Disney researchers used player-tracking data from more than 600 basketball games from the 2012-13 National Basketball Association (NBA) season to develop models that can make accurate in-game predictions of what each player is likely to do next in a game situation.
In a separate study, Disney researchers collected more than 400 million data points from a professional soccer league to examine team behavior rather than individual players. The researchers showed they could accurately detect and visualize team formations well enough to identify teams based just on their style of play 70 percent of the time.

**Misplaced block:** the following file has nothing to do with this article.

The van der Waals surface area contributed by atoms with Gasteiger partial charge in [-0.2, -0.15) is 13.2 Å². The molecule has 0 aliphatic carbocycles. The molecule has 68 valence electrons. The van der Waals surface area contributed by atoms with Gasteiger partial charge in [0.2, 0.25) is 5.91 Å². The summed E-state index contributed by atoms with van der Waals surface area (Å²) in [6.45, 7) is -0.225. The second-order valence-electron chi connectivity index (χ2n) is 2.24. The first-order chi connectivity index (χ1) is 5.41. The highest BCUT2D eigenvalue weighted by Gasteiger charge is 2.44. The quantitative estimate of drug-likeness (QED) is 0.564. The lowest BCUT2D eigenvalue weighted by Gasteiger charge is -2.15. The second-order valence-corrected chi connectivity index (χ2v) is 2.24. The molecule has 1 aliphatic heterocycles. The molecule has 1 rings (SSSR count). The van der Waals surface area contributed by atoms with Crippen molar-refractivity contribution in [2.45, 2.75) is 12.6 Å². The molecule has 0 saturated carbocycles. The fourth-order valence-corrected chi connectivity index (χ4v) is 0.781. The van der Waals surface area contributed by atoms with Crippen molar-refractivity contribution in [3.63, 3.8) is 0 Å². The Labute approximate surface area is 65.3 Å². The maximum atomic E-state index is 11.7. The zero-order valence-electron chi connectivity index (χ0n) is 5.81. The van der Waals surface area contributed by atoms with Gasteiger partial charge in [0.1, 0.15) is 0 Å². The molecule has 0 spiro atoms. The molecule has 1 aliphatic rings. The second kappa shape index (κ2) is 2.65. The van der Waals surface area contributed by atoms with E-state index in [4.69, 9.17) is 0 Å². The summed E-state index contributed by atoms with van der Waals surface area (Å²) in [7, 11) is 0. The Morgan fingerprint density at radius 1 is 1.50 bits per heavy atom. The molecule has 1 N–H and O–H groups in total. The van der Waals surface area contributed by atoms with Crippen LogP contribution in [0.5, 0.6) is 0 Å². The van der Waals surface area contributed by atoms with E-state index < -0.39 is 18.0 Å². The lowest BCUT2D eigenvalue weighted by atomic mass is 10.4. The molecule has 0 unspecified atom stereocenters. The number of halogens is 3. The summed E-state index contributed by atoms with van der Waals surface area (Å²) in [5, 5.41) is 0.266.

Disney Research associate research scientist Patrick Lucey says these automated, data-driven methods can serve as tools for educating players in the limited time available for practice, or as tools for scouting opposition teams and planning for specific game situations.
In the NBA study, the researchers used a machine-learning approach in which the models were trained based on the tendencies of each player to take shots or pass or receive passes in certain locations. In the soccer study, the researchers developed a "role-based" representation of teams that does not track individuals but instead automatically identifies the players in each position and how they play that position.
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